Nigeria-based Jumia (formerly known as Africa Internet Group) is Africa’s largest e-commerce company, with operations in 23 countries. As of December 2018, Jumia had over 81,000 active sellers and 2.7 million active shoppers. The case for this marketplace platform involves some of the most important MNOs in Africa, as MTN, Millicom, and Orange have all invested in Jumia. What began as an online retail model in 2012 has since evolved into a marketplace platform.
MTN’s financial services marketplace
In May 2019, MTN revealed its plan to become the largest financial services marketplace in Africa. By targeting the 60 million active MoMo users, MTN aims to be the number one FinTech in Africa. MTN first intends to enable payments to merchants and companies via MoMo to later build the app into a “financial services marketplace” allowing third-party suppliers to connect directly to the platform. MTN envisions the platform to offer both MTN financial and insurance products to external suppliers. MTN’s move is part of a shift by financial services firms to turn their banking apps into platforms, allowing third parties to build-in their products and access their customer bases.
The mobile money business model is facing the most profound change since the launch of the service more than a decade ago. Leveraging the assets and capabilities of the traditional mobile money model opens the door to new opportunities by adopting a platform-based approach.
Operators seeking to evolve into a digital marketplace platform will dramatically improve the value proposition for both subscribers and merchants. As they move away from fee-based models, revenue growth is secured due to diversification, and core business costs are significantly reduced while gross margin increases. It also positively impacts market share through the increase of gross ads that maintain secure cash flow.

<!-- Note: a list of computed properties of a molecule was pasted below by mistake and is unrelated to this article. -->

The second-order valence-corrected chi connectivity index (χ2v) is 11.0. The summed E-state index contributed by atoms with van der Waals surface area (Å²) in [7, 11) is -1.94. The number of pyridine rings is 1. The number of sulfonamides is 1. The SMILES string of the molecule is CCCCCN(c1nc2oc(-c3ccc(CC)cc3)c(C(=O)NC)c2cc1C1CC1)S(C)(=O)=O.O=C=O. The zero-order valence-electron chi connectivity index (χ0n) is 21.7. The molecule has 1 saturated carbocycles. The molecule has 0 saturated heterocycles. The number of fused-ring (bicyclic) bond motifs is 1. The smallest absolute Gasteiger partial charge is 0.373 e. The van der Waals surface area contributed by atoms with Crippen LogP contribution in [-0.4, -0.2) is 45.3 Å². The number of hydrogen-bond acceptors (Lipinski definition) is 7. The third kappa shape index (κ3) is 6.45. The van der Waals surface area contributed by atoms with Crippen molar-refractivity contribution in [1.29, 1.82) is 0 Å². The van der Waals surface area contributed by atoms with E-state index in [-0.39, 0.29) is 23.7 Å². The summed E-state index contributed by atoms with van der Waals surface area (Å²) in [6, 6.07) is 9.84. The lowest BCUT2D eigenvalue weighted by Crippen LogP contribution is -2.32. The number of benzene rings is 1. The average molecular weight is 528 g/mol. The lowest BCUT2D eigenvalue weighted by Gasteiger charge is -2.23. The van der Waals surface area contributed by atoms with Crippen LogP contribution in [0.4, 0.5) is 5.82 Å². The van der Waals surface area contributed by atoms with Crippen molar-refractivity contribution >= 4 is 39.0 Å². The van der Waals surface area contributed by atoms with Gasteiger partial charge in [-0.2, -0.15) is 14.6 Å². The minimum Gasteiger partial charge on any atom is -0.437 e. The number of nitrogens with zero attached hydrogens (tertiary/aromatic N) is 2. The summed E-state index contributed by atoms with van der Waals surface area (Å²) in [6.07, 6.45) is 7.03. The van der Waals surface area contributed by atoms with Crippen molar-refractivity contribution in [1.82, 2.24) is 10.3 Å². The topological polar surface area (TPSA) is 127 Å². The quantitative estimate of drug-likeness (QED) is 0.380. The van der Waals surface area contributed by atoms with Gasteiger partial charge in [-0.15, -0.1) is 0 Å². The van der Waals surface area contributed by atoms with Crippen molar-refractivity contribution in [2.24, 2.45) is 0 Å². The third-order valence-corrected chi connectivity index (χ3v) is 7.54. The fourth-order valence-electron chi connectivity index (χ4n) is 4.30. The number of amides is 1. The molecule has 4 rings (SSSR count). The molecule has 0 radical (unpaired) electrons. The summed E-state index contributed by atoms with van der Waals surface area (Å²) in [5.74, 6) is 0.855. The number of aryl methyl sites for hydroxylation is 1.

However, as MNOs evolve into a platform-based model, some challenges must be overcome to ensure the success of a digital marketplace platform:
Cultural shift for consumers
It is yet to be seen if the consumer is ready to adopt a business model like a digital marketplace platform. Customer behavior and culture could be a challenge when scaling user adoption. Customers are aware of mobile money services, but not all understand how it could be beneficial to them. On the other hand, there is a level of distrust for some operators’ brands or networks, and users could be hesitant to conduct diversified services on the platform. On the other hand, the two largest barriers to mobile internet adoption in Sub-Saharan Africa according to consumers are a lack of digital skills and literacy followed by affordability.
Cultural shift for MNOs
Because the current processes and procedures of a telco could not be applied to this kind of model, new ones would need to be implemented. This kind of ecosystem would also demand agility and flexibility as a core attribute for decision-making. Platform models play by new rules that pose challenges to traditional firms that operate by old rules. Meanwhile, launching a platform-based model includes multiple complexities and requirements including complicated logistics and heavy technology and analytics requirements.
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ABOUT THE AUTHORS
Business Development Manager for Smart S&D product
Africa Sales Manager for Smart S&D product